Operating from an evidence-based standpoint, we encourage members of both professions to leverage these guidelines in an effort to ensure medical interventions during childbirth are appropriately responsive to the context. Underpinning this collaboration and resulting recommendations is the importance of ensuring every woman has the information she needs to make informed decisions about her care, and the care of her newborn”.

For these recommendations to have maximum impact on the prevention and treatment of PPH, policy makers, practitioners and supply chain experts need to be updated on the new recommendations and have access to quality uterotonics and tranexamic acid. Speaking about the implementation of the guidelines, Dr Alison Wright, member of FIGO’s Safe Motherhood and Newborn Health Committee and PPH Working Group, said,

”I am delighted that FIGO and ICM have come together with one voice, to give clear recommendations for the prevention and treatment of PPH. As obstetricians, we look forward to working together with our midwifery colleagues to support implementation of these recommendations at a local level.

Ensuring frontline obstetricians and midwives are appropriately trained and have direct and timely access to effective uterotonics and tranexamic acid will save hundreds of thousands of lives and significantly improve the provision of safe, personalised care for all women, girls and their families worldwide”.

FIGO is proud to be heading up a project to continue the effort for the next phase – to close the gap between global evidence-based recommendations on, and the implementation of, lifesaving medicines.

With our partners ICM, Concept Foundation and MSD for Mothers through the Improving access to essential medicines to reduce postpartum haemorrhage (PPH) morbidity and mortality (IAP) project, FIGO is working to improve the adoption of these recommendations to ensure health care providers are empowered in implementing these interventions at the frontline of the health care system.

Read and download the statements, and find out more about FIGO’s IAP project, using the links above. The statements can also be found in the resource section of this website. 

Kenya: The UBT kit saves mother from postpartum hemorrhage in Migory County

When Josephine* started experiencing labor pains for their last born daughter, her husband quickly suggested that they should leave to the hospital before it was too late. Josephine’s husband shared with us the horrific experience his wife went through during her last delivery which nearly cost Josephine’s life.

Josephine is a 39 years old mother, a resident of Kamagambo in the Migori County. Josephine shared her story about her past deliveries as a mother of 8 children, 5 healthy boys and 3 healthy girls with her youngest being only four months old. In the past, Josephine had never gave birth in a hospital specialising in maternal care. During her previous antenatal care visits, she preferred being attended to by the village midwives (TBAs) until her third delivery where she bled disproportionately. On this occasion, Josephine’s husband had rushed her to the nearby health center where Josephine could receive help. Since then, her husband decided to avoid risking complications and accompanied his wife every time to give birth at the Rongo Sub County Hospital. As a result, Josephine’s following five delivery were done safely in the hospital specialising in maternal care.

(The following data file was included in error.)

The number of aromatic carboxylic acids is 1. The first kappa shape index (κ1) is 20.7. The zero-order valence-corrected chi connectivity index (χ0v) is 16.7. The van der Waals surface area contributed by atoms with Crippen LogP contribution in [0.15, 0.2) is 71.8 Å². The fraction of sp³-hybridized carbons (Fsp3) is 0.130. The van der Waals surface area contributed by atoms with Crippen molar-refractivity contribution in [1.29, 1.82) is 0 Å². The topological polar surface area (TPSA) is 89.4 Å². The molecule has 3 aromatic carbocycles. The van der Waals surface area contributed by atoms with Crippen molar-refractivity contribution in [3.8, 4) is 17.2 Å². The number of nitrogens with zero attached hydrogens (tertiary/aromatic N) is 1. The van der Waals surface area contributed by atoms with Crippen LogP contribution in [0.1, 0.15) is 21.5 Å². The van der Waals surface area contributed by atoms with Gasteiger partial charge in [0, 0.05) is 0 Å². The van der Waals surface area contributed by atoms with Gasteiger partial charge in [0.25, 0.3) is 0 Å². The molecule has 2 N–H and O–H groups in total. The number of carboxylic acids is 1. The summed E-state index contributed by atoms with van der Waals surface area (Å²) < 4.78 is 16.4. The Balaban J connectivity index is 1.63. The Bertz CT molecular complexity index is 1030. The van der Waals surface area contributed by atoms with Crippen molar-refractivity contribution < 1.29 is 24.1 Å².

However, Josephine’s last delivery did not go well. When Josephine arrived at the Rongo Sub-County Hospital, the mother was informed the baby would not arrive before the next hour. Josephine tried to pass the time by singing and strolling. Josephine was hopeful at the idea of holding her beautiful baby but unexpectedly began bleeding .

The nurse taking care of Josephine shared with us her shock and fear over losing the mother after the baby was born. The nurse mentioned it had happened to her before and she was unwilling to take any chances. The nurse recalls calling for help and using the UBT kit and NASG as an effective emergency method to treat postpartum hemorrhage.

The UBT is a medical device that can be used to treat postpartum hemorrhage when the mother is unresponsive to uterine acting drugs, evacuation or other primary intervention. The UBT kit uses a condom inserted into the uterine cavity using a catheter and then inflated with water. The balloon applies pressure to the walls of the uterus to stop excessive bleeding.

Josephine recalls: “I saw the nurse and the doctor inserting something through my vagina that I had never seen or had of before, it was in different parts but still I couldn’t tell what it was since I was unconscious. The nurse told me that I had bled a lot and somehow the bleeding had not stopped and something had to be done, at this point my husband who was very worried was asked to leave the room.

So many things crossed my mind in a minute, I thought of our situation back home , who would take care of my children if I past away. I asked God to let me live to continue seeing my children grow when they were so young and thought I was dreaming what was happening to me.’’

Josephine says she could have not imagined the children’s life without her. Her husband was a carpenter in the nearby Centre and the family’s income was not consistent enough to guarantee a better future for her children.

Story provided by KMET

*The names have been changed for anonymity